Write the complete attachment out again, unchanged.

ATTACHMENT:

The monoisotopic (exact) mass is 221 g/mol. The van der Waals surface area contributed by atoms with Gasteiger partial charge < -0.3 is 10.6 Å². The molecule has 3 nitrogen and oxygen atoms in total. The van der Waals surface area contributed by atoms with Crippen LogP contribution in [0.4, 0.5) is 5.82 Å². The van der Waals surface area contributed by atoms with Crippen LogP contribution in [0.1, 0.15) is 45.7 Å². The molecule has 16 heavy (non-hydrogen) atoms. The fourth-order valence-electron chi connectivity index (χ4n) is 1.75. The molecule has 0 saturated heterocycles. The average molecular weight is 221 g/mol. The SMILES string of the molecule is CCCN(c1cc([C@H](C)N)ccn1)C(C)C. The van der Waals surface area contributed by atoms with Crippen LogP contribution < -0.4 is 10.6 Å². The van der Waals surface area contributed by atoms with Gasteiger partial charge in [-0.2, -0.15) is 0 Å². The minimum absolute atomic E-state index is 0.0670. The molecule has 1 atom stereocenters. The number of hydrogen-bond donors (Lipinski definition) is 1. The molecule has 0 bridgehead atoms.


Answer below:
The monoisotopic (exact) mass is 221 g/mol. The van der Waals surface area contributed by atoms with Gasteiger partial charge < -0.3 is 10.6 Å². The molecule has 3 nitrogen and oxygen atoms in total. The van der Waals surface area contributed by atoms with Crippen LogP contribution in [0.4, 0.5) is 5.82 Å². The van der Waals surface area contributed by atoms with Crippen LogP contribution in [0.1, 0.15) is 45.7 Å². The molecule has 16 heavy (non-hydrogen) atoms. The fourth-order valence-electron chi connectivity index (χ4n) is 1.75. The molecule has 0 saturated heterocycles. The average molecular weight is 221 g/mol. The SMILES string of the molecule is CCCN(c1cc([C@H](C)N)ccn1)C(C)C. The van der Waals surface area contributed by atoms with Crippen LogP contribution < -0.4 is 10.6 Å². The van der Waals surface area contributed by atoms with Gasteiger partial charge in [-0.2, -0.15) is 0 Å². The minimum absolute atomic E-state index is 0.0670. The molecule has 1 atom stereocenters. The number of hydrogen-bond donors (Lipinski definition) is 1. The molecule has 0 bridgehead atoms.